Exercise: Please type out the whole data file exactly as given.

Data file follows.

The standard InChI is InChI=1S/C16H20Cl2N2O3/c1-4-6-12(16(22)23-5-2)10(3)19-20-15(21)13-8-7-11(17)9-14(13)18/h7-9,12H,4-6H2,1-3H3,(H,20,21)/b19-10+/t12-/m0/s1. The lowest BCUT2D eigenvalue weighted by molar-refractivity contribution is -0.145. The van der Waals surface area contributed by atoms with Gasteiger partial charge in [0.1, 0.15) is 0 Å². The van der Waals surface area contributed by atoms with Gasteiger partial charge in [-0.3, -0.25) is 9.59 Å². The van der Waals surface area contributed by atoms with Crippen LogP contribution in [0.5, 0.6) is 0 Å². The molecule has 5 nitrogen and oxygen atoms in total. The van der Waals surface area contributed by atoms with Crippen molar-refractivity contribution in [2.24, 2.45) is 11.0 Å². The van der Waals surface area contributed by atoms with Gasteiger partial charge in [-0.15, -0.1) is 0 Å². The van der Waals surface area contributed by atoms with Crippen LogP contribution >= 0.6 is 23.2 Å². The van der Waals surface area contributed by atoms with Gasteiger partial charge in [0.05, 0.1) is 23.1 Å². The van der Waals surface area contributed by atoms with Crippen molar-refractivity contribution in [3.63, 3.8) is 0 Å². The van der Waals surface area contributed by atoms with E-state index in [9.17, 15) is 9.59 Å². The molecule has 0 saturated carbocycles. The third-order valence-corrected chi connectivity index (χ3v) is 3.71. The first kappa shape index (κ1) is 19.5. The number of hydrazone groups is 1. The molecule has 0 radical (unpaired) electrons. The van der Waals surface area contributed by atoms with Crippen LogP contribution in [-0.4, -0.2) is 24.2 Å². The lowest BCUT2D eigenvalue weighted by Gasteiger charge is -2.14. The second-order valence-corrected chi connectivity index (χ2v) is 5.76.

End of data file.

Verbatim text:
The standard InChI is InChI=1S/C16H20Cl2N2O3/c1-4-6-12(16(22)23-5-2)10(3)19-20-15(21)13-8-7-11(17)9-14(13)18/h7-9,12H,4-6H2,1-3H3,(H,20,21)/b19-10+/t12-/m0/s1. The lowest BCUT2D eigenvalue weighted by molar-refractivity contribution is -0.145. The van der Waals surface area contributed by atoms with Gasteiger partial charge in [0.1, 0.15) is 0 Å². The van der Waals surface area contributed by atoms with Gasteiger partial charge in [-0.3, -0.25) is 9.59 Å². The van der Waals surface area contributed by atoms with Crippen LogP contribution in [0.5, 0.6) is 0 Å². The molecule has 5 nitrogen and oxygen atoms in total. The van der Waals surface area contributed by atoms with Crippen molar-refractivity contribution in [2.24, 2.45) is 11.0 Å². The van der Waals surface area contributed by atoms with Gasteiger partial charge in [-0.15, -0.1) is 0 Å². The van der Waals surface area contributed by atoms with Crippen LogP contribution >= 0.6 is 23.2 Å². The van der Waals surface area contributed by atoms with Gasteiger partial charge in [0.05, 0.1) is 23.1 Å². The van der Waals surface area contributed by atoms with Crippen molar-refractivity contribution in [3.63, 3.8) is 0 Å². The van der Waals surface area contributed by atoms with E-state index in [9.17, 15) is 9.59 Å². The molecule has 0 saturated carbocycles. The third-order valence-corrected chi connectivity index (χ3v) is 3.71. The first kappa shape index (κ1) is 19.5. The number of hydrazone groups is 1. The molecule has 0 radical (unpaired) electrons. The van der Waals surface area contributed by atoms with Crippen LogP contribution in [-0.4, -0.2) is 24.2 Å². The lowest BCUT2D eigenvalue weighted by Gasteiger charge is -2.14. The second-order valence-corrected chi connectivity index (χ2v) is 5.76.